Once upon a time most wines and spirits weren’t bottled by the people who made them.
Instead it was far more common for such drinks as port, sherry, madeira and French wines and brandies to be shipped overseas in barrel, and that was how merchants and vintners would take delivery of them.
Indeed beneath the city of Bristol there are still huge passageways running from the docks to the wine merchant’s cellars, through which barrels would be rolled directly off the ships. Those barrels might then be sold in their entirety to private customers or bottled directly by the merchant.
In cognac’s case this gave rise to a style known as ‘early landed, late bottled’, or simply Early Landed, a speciality particularly of Hine, who are one of the very few to continue it to this day.
Early Landed cognac solved an additional conundrum to the ability to ship in the greater bulk that by-the-barrel afforded. Warehousing space was, and remains, a significant concern for any distillery. So much the easier if, once distilled and filled into cask, the spirit could be sent for ageing elsewhere.
Thus casks of cognac by the thousand underwent maturation not in the south-west of France, but in the warehouses of England, then cognac’s biggest overseas market. Indeed for a long time, this was the only way to buy vintage-dated cognac, since by a quirk of legislation they were banned when bottled in France, but permitted for the Early Landed style, bottled after maturation in Britain.
Today, though rarer, the custom survives, albeit the warehouses of Bristol have largely been replaced by those of Scotland. Casks which have aged for two years in Cognac can be transported to bonded warehouses in the UK for extended maturation before returning home to be bottled in the Cognac region and thus retain their appellation d’origine contrôlée.
The modern point of Early Landed though is not simply convenience, or even adherence to old tradition, but flavour.
As we have previously covered, the place in which a spirit matures in cask has an enormous effect on the way it develops.
The British warehouses in which Early Landed cognac is kept share the same damp, humid conditions as those of Cognac itself. The temperatures, however, are rather lower. In practice this reduces both the evaporation rate as well as the rate at which spirit extracts flavour from wood. Early Landed cognac therefore tends towards a fresher, elegant, fruity style in which the distillate remains front and centre even after very significant ageing in wood. Quoting Nicholas Faith in Cognac: “this was much to the taste of old-style English connoisseurs. One of their breed, Maurice Healey, described such a cognac as ‘of almost unearthly pallor and a corresponding ethereal bouquet and flavour’.”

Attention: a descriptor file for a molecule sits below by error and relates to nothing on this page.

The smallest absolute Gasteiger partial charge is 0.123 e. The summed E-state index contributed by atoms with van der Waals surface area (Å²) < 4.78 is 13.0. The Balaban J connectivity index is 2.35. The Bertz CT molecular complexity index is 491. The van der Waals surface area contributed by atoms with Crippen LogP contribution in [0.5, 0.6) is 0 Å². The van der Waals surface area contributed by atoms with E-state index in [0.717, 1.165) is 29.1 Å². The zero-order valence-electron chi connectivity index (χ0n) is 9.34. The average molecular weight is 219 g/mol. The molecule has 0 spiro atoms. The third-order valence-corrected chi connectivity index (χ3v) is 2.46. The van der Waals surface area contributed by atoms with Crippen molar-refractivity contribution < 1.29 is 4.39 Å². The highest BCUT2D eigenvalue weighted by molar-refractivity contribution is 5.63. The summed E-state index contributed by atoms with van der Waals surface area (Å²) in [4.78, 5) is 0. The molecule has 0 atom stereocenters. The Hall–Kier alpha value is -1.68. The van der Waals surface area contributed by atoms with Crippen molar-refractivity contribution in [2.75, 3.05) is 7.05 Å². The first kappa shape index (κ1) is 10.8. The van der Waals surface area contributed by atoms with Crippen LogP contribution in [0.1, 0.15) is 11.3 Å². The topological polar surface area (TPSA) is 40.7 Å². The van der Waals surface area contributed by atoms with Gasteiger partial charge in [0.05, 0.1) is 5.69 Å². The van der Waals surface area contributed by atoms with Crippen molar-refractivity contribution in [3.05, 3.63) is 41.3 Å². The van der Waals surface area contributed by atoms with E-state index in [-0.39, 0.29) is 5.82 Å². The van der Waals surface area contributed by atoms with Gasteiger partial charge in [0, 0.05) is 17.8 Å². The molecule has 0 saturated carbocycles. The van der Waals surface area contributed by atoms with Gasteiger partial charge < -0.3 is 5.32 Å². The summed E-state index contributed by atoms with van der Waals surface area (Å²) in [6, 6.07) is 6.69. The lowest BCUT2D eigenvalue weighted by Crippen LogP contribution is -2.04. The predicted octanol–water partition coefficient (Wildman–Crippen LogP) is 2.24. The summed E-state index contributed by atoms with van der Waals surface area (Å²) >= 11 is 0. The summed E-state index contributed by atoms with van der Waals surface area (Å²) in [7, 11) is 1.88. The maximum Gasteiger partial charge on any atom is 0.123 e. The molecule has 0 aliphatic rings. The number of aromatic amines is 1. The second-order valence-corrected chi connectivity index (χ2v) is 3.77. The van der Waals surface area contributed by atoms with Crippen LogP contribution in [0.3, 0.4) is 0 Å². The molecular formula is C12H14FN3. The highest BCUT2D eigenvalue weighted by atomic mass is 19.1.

But what does this have to do with Grenadian rum?
Simple. Because we are curious about maturation, and because we can, we are embracing the concept of Early Landed maturation for a portion of our casks. Like Cognac, a spirit rooted in legal definitions of terroir, we are fascinated in the flavours of place captured in our Single Cane Rum, and by how those flavours are ameliorated over the course of maturation.
Rather than ageing in the fierce heat and Atlantic humidity of the near-equatorial Caribbean, our own Early Landed casks, filled with pure cane juice rum, will age in the far cooler warehouses of south-east Ireland.
Our wood profile, of course, also has some variations compared to Cognac. Cognac, by law, ages purely in French oak, mainly from the Limousin forest, and of their casks the overwhelming majority are refill. By contrast, as you can read here, our own casks feature Premium French Oak alongside First Fill and Virgin American Oak and Vins Doux Naturel.
Extraction and evaporation will be far slower too – a much more marked difference than between Cognac and England, with average summer temperature alone varying by an average of 12 degrees Celsius in the former case vs an average of merely four in the latter. But we are fascinated to follow this lengthier intertwining of spirit and cask and the differences in flavour compared to their sister casks aged across the Atlantic in Grenada. And of course the availability of these different flavours will ultimately offer an even broader palette from which to craft the most complex rums of all.